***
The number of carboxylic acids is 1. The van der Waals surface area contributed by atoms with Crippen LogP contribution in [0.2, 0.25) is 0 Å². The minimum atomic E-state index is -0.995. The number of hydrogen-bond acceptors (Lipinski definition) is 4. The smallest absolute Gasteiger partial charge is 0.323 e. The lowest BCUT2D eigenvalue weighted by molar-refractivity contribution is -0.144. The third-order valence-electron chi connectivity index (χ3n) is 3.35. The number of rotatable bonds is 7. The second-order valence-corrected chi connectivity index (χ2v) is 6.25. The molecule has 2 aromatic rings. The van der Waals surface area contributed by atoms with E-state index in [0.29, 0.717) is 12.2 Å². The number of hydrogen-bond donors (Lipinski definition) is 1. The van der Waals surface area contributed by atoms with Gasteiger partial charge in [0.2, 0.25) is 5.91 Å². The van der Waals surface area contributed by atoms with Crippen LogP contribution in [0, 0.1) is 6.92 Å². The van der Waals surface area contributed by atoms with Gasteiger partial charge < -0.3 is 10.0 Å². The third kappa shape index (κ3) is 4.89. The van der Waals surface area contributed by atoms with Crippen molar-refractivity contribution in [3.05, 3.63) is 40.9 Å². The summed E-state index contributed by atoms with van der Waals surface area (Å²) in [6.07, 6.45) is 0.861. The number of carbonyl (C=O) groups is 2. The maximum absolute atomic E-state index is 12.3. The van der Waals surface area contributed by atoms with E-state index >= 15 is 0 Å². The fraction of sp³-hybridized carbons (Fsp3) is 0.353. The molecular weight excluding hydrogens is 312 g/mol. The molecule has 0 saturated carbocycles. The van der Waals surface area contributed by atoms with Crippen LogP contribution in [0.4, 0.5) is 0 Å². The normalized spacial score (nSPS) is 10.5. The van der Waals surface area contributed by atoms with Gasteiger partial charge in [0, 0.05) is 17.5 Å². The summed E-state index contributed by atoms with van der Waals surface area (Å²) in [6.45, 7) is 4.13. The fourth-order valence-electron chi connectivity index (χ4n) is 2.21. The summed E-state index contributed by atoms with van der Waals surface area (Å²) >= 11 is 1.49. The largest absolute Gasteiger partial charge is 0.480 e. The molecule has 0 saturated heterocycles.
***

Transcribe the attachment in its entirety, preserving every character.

The number of carboxylic acids is 1. The van der Waals surface area contributed by atoms with Crippen LogP contribution in [0.2, 0.25) is 0 Å². The minimum atomic E-state index is -0.995. The number of hydrogen-bond acceptors (Lipinski definition) is 4. The smallest absolute Gasteiger partial charge is 0.323 e. The lowest BCUT2D eigenvalue weighted by molar-refractivity contribution is -0.144. The third-order valence-electron chi connectivity index (χ3n) is 3.35. The number of rotatable bonds is 7. The second-order valence-corrected chi connectivity index (χ2v) is 6.25. The molecule has 2 aromatic rings. The van der Waals surface area contributed by atoms with E-state index in [0.29, 0.717) is 12.2 Å². The number of hydrogen-bond donors (Lipinski definition) is 1. The van der Waals surface area contributed by atoms with Gasteiger partial charge in [0.2, 0.25) is 5.91 Å². The van der Waals surface area contributed by atoms with Crippen LogP contribution in [0, 0.1) is 6.92 Å². The van der Waals surface area contributed by atoms with Gasteiger partial charge < -0.3 is 10.0 Å². The third kappa shape index (κ3) is 4.89. The van der Waals surface area contributed by atoms with Crippen molar-refractivity contribution in [3.05, 3.63) is 40.9 Å². The summed E-state index contributed by atoms with van der Waals surface area (Å²) in [6.07, 6.45) is 0.861. The number of carbonyl (C=O) groups is 2. The maximum absolute atomic E-state index is 12.3. The van der Waals surface area contributed by atoms with E-state index >= 15 is 0 Å². The fraction of sp³-hybridized carbons (Fsp3) is 0.353. The molecular weight excluding hydrogens is 312 g/mol. The molecule has 0 saturated carbocycles. The van der Waals surface area contributed by atoms with Crippen LogP contribution in [0.4, 0.5) is 0 Å². The normalized spacial score (nSPS) is 10.5. The van der Waals surface area contributed by atoms with Gasteiger partial charge in [0, 0.05) is 17.5 Å². The summed E-state index contributed by atoms with van der Waals surface area (Å²) in [6.45, 7) is 4.13. The fourth-order valence-electron chi connectivity index (χ4n) is 2.21. The summed E-state index contributed by atoms with van der Waals surface area (Å²) >= 11 is 1.49. The largest absolute Gasteiger partial charge is 0.480 e. The molecule has 0 saturated heterocycles.